Nedda, returning, found her supporting his head with one hand, while with the other she kept popping in the spoon, her soul smiling at him lovingly through her lips and eyes.
Felix went back to London the afternoon of Frances Freeland’s installation, taking Sheila with him. She had been ’bound over to keep the peace’—a task which she would obviously be the better able to accomplish at a distance. And, though to take charge of her would be rather like holding a burning match till there was no match left, he felt bound to volunteer.
He left Nedda with many misgivings; but had not the heart to wrench her away.
The recovery of a young man who means to get up to-morrow is not so rapid when his head, rather than his body, is the seat of trouble. Derek’s temperament was against him. He got up several times in spirit, to find that his body had remained in bed. And this did not accelerate his progress. It had been impossible to dispossess Frances Freeland from command of the sick-room; and, since she was admittedly from experience and power of paying no attention to her own wants, the fittest person for the position, there she remained, taking turn and turn about with Nedda, and growing a little whiter, a little thinner, more resolute in face, and more loving in her eyes, from day to day. That tragedy of the old—the being laid aside from life before the spirit is ready to resign, the feeling that no one wants you, that all those you have borne and brought up have long passed out on to roads where you cannot follow, that even the thought-life of the world streams by so fast that you lie up in a backwater, feebly, blindly groping for the full of the water, and always pushed gently, hopelessly back; that sense that you are still young and warm, and yet so furbelowed with old thoughts and fashions that none can see how young and warm you are, none see how you long to rub hearts with the active, how you yearn for something real to do that can help life on, and how no one will give it you! All this—this tragedy—was for the time defeated. She was, in triumph, doing something real for those she loved and longed to do things for. She had Sheila’s room.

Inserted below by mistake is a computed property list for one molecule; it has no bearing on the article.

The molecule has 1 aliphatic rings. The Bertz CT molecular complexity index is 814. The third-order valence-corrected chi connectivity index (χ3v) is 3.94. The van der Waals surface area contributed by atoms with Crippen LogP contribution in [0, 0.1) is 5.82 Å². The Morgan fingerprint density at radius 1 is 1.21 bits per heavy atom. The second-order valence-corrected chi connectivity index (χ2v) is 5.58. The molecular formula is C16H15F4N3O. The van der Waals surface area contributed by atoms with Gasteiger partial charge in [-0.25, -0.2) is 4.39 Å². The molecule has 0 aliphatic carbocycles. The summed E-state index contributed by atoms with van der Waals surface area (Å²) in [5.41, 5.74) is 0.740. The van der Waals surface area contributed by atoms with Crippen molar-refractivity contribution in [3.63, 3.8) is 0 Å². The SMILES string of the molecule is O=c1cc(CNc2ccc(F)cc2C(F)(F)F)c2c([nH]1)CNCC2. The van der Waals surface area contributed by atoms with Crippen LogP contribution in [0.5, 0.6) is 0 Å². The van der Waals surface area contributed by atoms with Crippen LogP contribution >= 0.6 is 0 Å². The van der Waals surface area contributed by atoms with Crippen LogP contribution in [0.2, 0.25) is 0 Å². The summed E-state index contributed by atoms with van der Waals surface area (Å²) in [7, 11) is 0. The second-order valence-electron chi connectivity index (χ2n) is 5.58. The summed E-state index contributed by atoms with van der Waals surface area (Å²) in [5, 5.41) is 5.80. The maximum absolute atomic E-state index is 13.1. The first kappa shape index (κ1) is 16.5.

For a week at least Derek asked no questions, made no allusion to the mutiny, not even to the cause of his own disablement. It had been impossible to tell whether the concussion had driven coherent recollection from his mind, or whether he was refraining from an instinct of self-preservation, barring such thoughts as too exciting. Nedda dreaded every day lest he should begin. She knew that the questions would fall on her, since no answer could possibly be expected from Granny except: “It’s all right, darling, everything’s going on perfectly—only you mustn’t talk!”
It began the last day of June, the very first day that he got up.
“They didn’t save the hay, did they?”